India West

India West


The brothers Nini and Baba Ling grew up as in a Chinese-Indian family. While Nini inherits his father’s Bombay restaurant, Ling’s Pavilion, his brother branches out into Delhi, opening the Imperial Garden. Both establishments enjoy success by strictly using the freshest ingredients in their cooking. As Nini contemplates his retirement, Baba is forging ahead with the ambitious construction of Nanking, the re-incarnated name of a landmark restaurant his father established in 1947, the year India gained independence.

Opening Sequence:

The Iraqi War started while I was asleep near Amsterdam airport. Northwest had cancelled my flight to Mumbai that morning because they could not get the extra crew to fly around the closed airspace.  I immediately switched over to KLM whose flight to Delhi took a northerly route through Russia, thus bypassing the war zone.  Arriving in the early hours of the morning, I caught a few hours of sleep before going over to the domestic airport for an early morning flight to Mumbai. “It’s about time you show up,” Kwoi intoned mischievously as we met for breakfast at Juhu Beach Holiday Inn.

Closing Sequence:

End-of-day on Juhu Beach, sunset over the Arabian Sea… Kwoi and I were to meet up in Mumbai to begin our three-week shoot.  Travelling westward through Hong Kong, Kwoi arrived as scheduled.  I would arrive twelve hours late, having travelled eastward via Amsterdam and diverted to Delhi. Fresh off the plane that evening, Kwoi grabbed the camera and captured these serene moments on the beach.  While the spectre of SARS and the foreboding of the Iraqi War would hover uneasily over us for the rest of our trip, these became precious and fleeting moments of our “Passage to India”.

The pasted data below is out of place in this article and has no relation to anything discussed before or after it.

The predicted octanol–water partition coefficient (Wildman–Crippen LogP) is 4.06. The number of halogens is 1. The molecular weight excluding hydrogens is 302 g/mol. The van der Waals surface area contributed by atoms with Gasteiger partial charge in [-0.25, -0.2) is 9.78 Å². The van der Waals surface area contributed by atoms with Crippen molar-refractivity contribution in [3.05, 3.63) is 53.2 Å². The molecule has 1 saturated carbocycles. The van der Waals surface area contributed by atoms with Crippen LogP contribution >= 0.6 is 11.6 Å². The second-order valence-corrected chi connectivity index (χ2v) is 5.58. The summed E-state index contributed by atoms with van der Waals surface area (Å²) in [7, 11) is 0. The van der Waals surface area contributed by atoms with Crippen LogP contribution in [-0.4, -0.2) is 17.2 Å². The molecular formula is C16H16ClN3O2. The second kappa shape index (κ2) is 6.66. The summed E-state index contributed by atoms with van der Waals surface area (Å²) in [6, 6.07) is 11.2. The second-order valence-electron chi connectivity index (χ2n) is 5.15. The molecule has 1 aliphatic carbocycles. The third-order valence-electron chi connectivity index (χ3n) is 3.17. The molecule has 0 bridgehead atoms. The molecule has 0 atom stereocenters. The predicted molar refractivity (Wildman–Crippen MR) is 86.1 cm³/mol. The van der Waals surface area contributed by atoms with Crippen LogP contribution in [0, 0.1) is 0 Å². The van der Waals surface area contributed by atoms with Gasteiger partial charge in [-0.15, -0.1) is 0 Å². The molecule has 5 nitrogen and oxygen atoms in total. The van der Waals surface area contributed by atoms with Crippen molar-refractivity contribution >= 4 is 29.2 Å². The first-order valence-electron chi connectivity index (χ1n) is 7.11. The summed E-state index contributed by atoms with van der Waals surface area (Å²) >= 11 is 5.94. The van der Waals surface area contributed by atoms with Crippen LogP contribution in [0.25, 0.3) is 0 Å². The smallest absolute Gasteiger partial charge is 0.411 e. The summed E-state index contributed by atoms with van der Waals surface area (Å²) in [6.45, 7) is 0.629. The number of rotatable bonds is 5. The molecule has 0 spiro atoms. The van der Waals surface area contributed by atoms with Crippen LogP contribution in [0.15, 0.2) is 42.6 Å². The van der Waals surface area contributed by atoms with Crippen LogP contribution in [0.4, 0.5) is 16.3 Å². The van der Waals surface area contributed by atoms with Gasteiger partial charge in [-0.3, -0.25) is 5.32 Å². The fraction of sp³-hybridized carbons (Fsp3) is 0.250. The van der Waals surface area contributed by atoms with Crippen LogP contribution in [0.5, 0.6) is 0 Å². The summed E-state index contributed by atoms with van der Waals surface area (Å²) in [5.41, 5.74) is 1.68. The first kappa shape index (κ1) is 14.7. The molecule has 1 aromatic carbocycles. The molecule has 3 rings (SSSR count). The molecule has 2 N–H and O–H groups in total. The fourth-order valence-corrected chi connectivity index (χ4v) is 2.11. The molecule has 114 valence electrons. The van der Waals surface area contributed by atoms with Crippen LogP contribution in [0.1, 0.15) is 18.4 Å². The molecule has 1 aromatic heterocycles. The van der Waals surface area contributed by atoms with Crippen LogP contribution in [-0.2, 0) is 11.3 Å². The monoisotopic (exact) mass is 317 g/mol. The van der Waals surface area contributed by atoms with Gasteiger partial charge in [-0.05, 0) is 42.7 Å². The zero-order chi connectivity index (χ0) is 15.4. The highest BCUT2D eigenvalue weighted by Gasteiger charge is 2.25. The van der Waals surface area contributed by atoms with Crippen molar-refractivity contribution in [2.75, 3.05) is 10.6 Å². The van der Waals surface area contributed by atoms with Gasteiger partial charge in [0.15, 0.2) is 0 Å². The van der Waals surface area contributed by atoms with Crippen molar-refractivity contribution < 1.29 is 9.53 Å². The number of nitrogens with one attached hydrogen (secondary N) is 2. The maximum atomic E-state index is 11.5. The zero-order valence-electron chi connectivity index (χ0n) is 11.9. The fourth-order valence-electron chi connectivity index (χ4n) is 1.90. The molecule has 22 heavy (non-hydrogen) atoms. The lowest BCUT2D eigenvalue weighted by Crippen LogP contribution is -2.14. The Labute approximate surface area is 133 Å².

Musical Landscape:

India West Musical Landscape, Lumb & Giancola

Bengali Song. Nitin Sawhney

It was the end of my three-week research trip to India.  I was having dinner with Ajay and his wife Sarada at a new-age restaurant on Juhu Beach when this track and the rest of the chill-out music from Krishna Beats came oozing over the sound system.  This was Mumbai at its most hip. We sat next to a colour-changing sheet of a waterfall and the food was post-modern fusion, just like the music.  We could have been anywhere: London, Berlin, Tokyo, except this was my last evening in India and I was already drunk with nostalgia for the country.